Just a few weeks into the 114th Congress, Sen. Rand Paul says there’s already a huge difference in the Senate under Republican control.
“We’ve voted more times in this first week than we voted all last year,” says Paul. “We’re trying to show that we are open to voting on amendments.”
Paul joined KET’s Bill Goodman on a special edition of One to One to discuss legislative issues before the new Congress, his relationship with Senate Majority Leader Mitch McConnell, and his own potential presidential bid.
Embracing a New Day in the Senate
As someone who likes to debate issues, Paul says he prefers McConnell’s more open approach to Senate business, which he describes as more lively and a good way to break much of Washington’s gridlock.
He also hopes lawmakers will try to tackle smaller, less complex pieces of legislation instead of massive omnibus bills that Paul says nobody reads. And sometimes, a new law may not even be necessary, according to the first-term senator.
“Sometimes gridlock is sort of what our founding fathers intended. If you don’t agree on something, maybe no law gets passed,” Paul says. “Most of our life isn’t contingent on new laws… Most of our life is contingent on freedom.”
The Bowling Green Republican touts his work with California Democratic Sen. Barbara Boxer on a proposal to repatriate profits that American corporations stash overseas to avoid high business taxes here. Paul wants to lower the tax rates on profits to encourage companies to bring that money home. Paul says the proceeds would be dedicated to the federal Highway Trust Fund for projects like a new northern Kentucky bridge.
Another piece of legislation Paul has sponsored is the Regulations from the Executive in Need of Scrutiny (REINS) Act. That would require Congress to approve any rules written by executive branch bureaucrats that cost more than $100 million to implement.
Paul says he’s disappointed President Obama hasn’t been more willing to work with Congress on the Keystone XL project. He contends the pipeline would create jobs and, since the oil will be produced regardless, American companies should have the opportunity to reap the profits from refining it.
Kentucky’s junior senator says he differs with some of his Republican colleagues on increasing sanctions against Iran. He says he doesn’t want to do anything that could drive Iranian officials away from talks about their nuclear arms ambitions. Paul criticizes those who think America shouldn’t negotiate with Iran at all, saying that’s a simplistic position that risks war.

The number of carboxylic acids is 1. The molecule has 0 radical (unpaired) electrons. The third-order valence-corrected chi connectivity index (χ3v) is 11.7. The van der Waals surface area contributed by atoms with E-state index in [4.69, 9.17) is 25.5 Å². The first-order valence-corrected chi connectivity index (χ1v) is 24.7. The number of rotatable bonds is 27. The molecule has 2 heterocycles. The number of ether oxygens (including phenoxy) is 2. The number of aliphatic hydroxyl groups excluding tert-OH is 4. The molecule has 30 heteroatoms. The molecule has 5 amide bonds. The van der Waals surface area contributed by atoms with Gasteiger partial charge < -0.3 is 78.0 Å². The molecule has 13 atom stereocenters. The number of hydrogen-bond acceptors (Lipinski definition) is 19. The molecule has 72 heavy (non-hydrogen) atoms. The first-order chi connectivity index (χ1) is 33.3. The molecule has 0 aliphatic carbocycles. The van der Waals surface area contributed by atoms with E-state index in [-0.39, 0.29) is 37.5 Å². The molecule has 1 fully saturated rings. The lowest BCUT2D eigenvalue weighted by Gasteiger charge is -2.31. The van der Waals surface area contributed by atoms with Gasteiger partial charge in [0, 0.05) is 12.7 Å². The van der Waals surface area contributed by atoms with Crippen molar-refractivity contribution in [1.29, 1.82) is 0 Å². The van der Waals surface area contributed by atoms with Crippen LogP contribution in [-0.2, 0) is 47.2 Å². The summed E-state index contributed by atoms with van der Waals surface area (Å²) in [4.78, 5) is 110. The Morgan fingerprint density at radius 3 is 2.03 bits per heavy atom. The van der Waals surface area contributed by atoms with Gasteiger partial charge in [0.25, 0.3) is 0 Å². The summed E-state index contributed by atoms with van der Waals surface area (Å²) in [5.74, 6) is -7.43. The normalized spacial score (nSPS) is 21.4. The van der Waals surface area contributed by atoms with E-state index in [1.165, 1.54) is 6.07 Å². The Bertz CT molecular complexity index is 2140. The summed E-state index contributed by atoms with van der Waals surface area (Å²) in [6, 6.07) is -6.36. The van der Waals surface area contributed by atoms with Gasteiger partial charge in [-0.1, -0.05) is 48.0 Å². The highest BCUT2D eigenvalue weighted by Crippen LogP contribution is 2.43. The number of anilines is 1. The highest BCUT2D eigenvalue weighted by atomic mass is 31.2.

Paul contends America’s military actions in Libya have been a disaster, and those in Syria have indirectly helped Islamic State militants there grow stronger. As a medical doctor, Paul prefers a “first, do no harm” approach and says American leaders should take more time to consider the ramifications of foreign policies before acting on them.
Finally, in the wake of recent terrorist incidents in France and Belgium, Paul says the U.S. should tighten policing of students and tourists who visit here from countries that are “hotbeds of radical Islam.”
A Good Combination for Kentucky
Paul says he’s eager to work with McConnell in his new role as Senate Majority Leader on issues that can benefit the commonwealth.
“In many ways we’re a good combination for Kentucky. He has a great deal of power and influence through his leadership role that he has,” Paul said. “I have less of that seniority but I have, maybe, the ability to present a message in a way that can bring more people to the cause and help us to win public opinion.”
Plans for 2016
Despite his own aspirations for higher office, Paul says he’s not worried by news that Jeb Bush and Mitt Romney might enter the Republican presidential primary in 2016.
“I think the more the merrier,” Paul says. “The more that are in the mushy middle, if they divide the vote, the more likely [it is] that a conservative could actually win the nomination.”
Paul says he thinks his ideas on personal freedom, fiscal policy, and foreign affairs have a significant following among voters. But he says a key part of his decision about a presidential bid will be what his wife and three sons think. He plans to announce his intentions later this spring.